2. Alternatively, the Chidushim u'Vi'urim suggests that the Rambam and Shulchan Aruch indeed learned the Gemara like the second explanation of Rashi. However, the Rambam (and Shulchan Aruch after him) merely applied this Halachah to the case of a Yisrael as well to that of a Ger. Presumably, they maintain that there is no Halachic difference between the two cases. In this manner, the Halachah is also stated with regard to a Jew, and not only a Ger. (Y. MONTROSE)


QUESTION: The Gemara teaches that a Ben Noach may not observe Shabbos, as it derives from the verse, "v'Yom va'Lailah Lo Yishbosu" - "and day and night shall not cease [to function in their natural order, as they ceased during the Flood]" (Bereishis 8:22). The Gemara interprets this phrase to mean, "and [for a period of] day and night [people] shall not cease [to work productively]."
The commentators ask that this teaching seems to contradict the Gemara in Yoma (28b) which states that Avraham Avinu observed all of the Mitzvos of the Torah, even before the Torah was given. How could Avraham Avinu, who was a Ben Noach, observe Shabbos, if a Ben Noach who observes Shabbos is Chayav Misah?
(a) The HAFLA'AH in PANIM YAFOS explains that before the Torah was given, the new day began with daybreak. In contrast, after the Torah was given, for the Jewish people the new day begins at nightfall. Accordingly, when Avraham Avinu observed Shabbos, he observed the Jewish day, which began at nightfall on Friday evening and ended at the following nightfall, the way the Jewish people observe Shabbos today. He was not Chayav Misah because he performed work on Friday morning and on Saturday night, and thus he did not observe the Ben Noach's day as Shabbos. It is clear (according to the Hafla'ah) that a Nochri's prohibition against observing Shabbos applies to the Nochri's day, which begins at daybreak, as the verse says "v'Yom va'Lailah" -- "and day and night," implying that the Nochri is prohibited from resting from Melachah from Saturday morning through Saturday night, until daybreak on Sunday.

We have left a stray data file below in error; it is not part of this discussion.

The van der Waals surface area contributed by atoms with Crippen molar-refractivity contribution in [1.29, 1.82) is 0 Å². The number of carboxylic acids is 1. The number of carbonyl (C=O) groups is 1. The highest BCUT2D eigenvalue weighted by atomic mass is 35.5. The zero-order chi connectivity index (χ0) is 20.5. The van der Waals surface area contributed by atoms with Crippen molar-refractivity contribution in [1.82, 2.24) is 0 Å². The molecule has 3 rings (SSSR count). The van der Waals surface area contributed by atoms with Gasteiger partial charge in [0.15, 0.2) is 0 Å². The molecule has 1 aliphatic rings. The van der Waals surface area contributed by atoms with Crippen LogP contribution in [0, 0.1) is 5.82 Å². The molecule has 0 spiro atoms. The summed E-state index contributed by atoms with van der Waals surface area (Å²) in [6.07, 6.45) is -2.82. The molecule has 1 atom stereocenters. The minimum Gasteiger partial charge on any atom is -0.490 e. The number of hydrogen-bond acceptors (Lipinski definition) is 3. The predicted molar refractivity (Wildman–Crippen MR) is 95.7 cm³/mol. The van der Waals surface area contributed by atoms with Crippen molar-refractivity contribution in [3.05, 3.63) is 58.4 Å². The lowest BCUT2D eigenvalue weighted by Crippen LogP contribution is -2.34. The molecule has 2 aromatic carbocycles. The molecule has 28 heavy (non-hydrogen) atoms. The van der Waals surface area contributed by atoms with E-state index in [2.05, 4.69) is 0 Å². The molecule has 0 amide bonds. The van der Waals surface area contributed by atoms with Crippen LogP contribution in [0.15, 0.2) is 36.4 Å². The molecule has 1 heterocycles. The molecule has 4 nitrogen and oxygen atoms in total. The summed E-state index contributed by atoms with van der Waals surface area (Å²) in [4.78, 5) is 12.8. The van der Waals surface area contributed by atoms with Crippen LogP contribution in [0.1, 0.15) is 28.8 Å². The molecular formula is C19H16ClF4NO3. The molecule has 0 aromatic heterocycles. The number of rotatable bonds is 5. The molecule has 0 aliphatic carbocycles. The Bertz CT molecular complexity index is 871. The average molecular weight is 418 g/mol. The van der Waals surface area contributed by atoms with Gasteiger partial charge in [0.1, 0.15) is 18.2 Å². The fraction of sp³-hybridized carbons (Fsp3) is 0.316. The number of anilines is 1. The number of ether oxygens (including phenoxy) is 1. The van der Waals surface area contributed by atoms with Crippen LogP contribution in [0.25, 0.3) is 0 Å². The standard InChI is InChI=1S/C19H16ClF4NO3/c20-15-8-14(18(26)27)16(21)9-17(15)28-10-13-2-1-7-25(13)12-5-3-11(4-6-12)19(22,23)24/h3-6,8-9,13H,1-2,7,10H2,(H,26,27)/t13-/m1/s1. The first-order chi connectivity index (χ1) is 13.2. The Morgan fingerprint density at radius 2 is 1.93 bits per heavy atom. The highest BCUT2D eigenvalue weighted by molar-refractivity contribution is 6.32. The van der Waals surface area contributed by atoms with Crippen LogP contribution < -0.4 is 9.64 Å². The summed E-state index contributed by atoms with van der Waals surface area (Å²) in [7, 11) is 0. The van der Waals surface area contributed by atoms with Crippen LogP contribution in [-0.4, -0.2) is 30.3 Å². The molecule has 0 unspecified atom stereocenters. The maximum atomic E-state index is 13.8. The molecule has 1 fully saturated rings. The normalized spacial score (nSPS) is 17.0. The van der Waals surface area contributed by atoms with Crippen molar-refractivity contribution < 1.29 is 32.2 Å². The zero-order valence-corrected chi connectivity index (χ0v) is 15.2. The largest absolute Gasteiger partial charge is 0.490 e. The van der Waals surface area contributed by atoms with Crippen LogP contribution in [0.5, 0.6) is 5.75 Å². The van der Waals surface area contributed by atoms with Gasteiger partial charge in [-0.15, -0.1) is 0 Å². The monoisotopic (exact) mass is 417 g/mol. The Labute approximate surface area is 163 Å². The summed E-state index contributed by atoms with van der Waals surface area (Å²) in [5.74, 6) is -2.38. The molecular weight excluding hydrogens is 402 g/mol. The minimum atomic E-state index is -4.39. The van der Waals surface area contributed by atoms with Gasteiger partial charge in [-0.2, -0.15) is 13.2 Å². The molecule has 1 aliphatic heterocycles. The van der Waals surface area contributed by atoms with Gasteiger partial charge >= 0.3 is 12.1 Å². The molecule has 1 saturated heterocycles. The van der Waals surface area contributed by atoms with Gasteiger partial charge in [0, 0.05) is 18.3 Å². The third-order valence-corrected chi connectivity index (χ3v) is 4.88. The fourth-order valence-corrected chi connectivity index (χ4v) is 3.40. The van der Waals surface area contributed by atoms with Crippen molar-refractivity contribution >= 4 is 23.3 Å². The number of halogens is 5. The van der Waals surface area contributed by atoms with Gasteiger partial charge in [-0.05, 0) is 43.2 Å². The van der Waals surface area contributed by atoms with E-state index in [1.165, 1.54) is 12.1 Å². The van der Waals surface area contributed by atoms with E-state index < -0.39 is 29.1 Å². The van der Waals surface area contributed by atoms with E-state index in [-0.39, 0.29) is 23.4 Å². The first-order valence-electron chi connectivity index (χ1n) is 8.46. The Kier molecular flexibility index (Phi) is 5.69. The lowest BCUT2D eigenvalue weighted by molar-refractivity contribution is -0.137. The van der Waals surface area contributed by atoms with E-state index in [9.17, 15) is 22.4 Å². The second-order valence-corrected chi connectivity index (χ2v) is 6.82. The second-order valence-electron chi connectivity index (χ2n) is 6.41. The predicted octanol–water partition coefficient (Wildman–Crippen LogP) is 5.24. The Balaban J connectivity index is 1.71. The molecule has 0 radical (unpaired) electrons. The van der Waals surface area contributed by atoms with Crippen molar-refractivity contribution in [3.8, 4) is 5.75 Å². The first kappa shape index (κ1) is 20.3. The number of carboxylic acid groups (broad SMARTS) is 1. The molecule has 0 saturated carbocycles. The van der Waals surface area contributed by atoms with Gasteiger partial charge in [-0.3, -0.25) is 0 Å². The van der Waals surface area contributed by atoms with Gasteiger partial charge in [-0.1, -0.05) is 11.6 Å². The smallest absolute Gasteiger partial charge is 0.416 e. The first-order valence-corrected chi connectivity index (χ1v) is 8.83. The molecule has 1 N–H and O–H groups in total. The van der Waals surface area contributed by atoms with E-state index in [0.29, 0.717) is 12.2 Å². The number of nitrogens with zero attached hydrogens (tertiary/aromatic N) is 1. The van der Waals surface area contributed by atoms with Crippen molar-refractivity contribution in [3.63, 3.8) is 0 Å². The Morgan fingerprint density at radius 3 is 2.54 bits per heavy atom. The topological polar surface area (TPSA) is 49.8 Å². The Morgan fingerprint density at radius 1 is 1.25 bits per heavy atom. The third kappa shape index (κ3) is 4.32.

(b) Perhaps another answer may be suggested based on a more thorough analysis of the Gemara. Ravina says that even a Nochri who refrains from Melachah on Monday is Chayav Misah. What is the reason behind Ravina's opinion?
1. RASHI (DH Amar Ravina) explains that the Torah prohibits a Nochri "from having a day of rest, that they should not stop working." Rashi apparently understands that the Nochrim are supposed to keep the world in working order so that the Jewish people can do what they are supposed to do -- be constantly devoted in every aspect of their lives to the service of Hash-m. This idea is illustrated by the Gemara in Avodah Zarah (40b). The Gemara there relates that Rebbi was sick and needed aged apple wine to cure his ailment. There was one Nochri who owned three hundred barrels of this rare wine. After Rebbi consumed some of the wine and was cured, he exclaimed, "Baruch ha'Makom she'Masar Olamo l'Shomrim" -- "Blessed is Hash-m who gave over His world to watchmen." The HA'BONEH in the EIN YAKOV to Avodah Zarah comments that Rebbi was praising Hash-m for ensuring that there would be people involved in all aspects of productivity in the world so that when the Jewish people are in need of those things, they are available.